My partner and I were in West Shinjuku the other night, not far from Tocho, the Tokyo Metropolitan Government Building. It was dinnertime and we wanted to eat Indian. We found somewhere nearby online and walked the 10 minutes there.
Just off Route 20 that runs roughly east-west through Shinjuku, the tiny rundown-looking Indian restaurant, only meters away from one of Tokyo's most prestigious business districts, may as well have been kilometers away down a back alley in grimy Ikebukuro or Meguro.
We'd come there and were hungry, so we just hoped for the best, stuck our heads in (surprising the waiter!) and took a table in the deserted little space. There was a high-definition TV on the wall, but everything else was old and tawdry, although with just enough decorative effort to keep it from looking exactly rundown.
We ordered: vegetable and keema curry, nan, long-grain white rice (the latter both bottomless, or tabehohdai in Japanese - but we weren't quite that hungry) - and it tasted better than we'd expected, although somewhat short on spiciness.
The waiter, a guy in about his early-30s, had been friendly and attentive from the outset, and after a while we got talking. The cooks at the place, he said, came from all over: India, Pakistan, Bangladesh, Nepal. The waiter himself was from Pakistan. He'd been in Japan for 15 years. He was married, had a kid, and had even gotten Japanese citizenship. "How long did the process take?" I asked him. "About three months," he said. A record for naturalization in Japan if ever I'd heard of one!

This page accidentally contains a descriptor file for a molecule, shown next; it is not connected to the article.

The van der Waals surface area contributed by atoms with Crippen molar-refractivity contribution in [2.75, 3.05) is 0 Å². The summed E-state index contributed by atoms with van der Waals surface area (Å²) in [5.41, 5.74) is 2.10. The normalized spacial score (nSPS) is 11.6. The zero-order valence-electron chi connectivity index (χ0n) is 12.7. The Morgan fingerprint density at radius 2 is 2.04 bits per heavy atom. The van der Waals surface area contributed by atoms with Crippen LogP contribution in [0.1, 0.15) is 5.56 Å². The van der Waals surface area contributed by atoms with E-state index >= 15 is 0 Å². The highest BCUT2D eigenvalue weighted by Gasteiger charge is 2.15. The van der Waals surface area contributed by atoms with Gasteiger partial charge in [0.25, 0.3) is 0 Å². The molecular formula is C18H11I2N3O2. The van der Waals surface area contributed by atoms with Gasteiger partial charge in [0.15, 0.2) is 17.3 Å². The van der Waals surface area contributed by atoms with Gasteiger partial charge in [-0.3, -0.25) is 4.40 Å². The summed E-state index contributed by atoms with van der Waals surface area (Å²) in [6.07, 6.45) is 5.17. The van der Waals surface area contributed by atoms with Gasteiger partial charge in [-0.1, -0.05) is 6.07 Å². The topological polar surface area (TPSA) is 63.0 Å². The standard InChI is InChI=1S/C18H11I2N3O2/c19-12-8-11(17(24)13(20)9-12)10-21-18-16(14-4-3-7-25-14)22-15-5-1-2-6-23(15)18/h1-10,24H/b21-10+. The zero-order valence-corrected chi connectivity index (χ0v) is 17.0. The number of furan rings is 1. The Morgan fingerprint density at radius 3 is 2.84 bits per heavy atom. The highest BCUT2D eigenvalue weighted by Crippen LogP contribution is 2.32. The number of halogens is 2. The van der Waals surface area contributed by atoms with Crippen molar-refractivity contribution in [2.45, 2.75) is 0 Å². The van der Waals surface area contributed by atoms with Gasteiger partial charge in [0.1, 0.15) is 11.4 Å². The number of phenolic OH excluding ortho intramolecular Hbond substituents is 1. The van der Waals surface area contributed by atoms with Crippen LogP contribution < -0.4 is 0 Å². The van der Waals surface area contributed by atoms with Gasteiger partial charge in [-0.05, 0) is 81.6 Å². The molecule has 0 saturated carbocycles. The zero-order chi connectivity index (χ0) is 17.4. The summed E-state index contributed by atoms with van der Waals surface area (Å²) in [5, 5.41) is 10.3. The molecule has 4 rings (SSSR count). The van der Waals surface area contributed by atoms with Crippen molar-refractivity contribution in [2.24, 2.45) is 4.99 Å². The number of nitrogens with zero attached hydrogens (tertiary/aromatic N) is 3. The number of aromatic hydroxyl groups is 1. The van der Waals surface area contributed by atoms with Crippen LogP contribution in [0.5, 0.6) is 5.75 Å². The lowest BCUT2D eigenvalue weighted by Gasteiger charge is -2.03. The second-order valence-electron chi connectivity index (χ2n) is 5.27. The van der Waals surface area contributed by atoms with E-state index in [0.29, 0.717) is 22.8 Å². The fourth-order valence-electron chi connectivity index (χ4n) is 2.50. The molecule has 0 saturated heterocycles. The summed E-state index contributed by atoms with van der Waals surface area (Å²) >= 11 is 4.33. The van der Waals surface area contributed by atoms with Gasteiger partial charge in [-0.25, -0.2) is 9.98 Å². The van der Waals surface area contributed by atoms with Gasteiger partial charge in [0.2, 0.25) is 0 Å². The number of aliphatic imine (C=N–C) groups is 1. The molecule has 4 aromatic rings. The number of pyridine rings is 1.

We asked about his work. He said he was at the restaurant from 2pm to 10pm every day, but actually started work at 6 o'clock every morning at an automotive factory in a nearby city, and finished there at 2pm. He attached steering wheels or wheels to cars. He said most of the workers there were Americans, but that there were also Chinese and quite a lot of Brazilians, among others.
He said he made about 1,200 yen per hour at the factory job and a little less at the restaurant. He pulled out a calculator and punched at it for a minute before proudly announcing that between both jobs he made 360,000 yen a month, not an untidy sum - more than the average English teacher, for example, makes in Japan.
My partner's firm is looking for a driver, and so he asked the waiter if he had a driver's license. Yes, he did. They exchanged numbers and after finishing our chai and paying, we said our goodbyes and went back out into the night.
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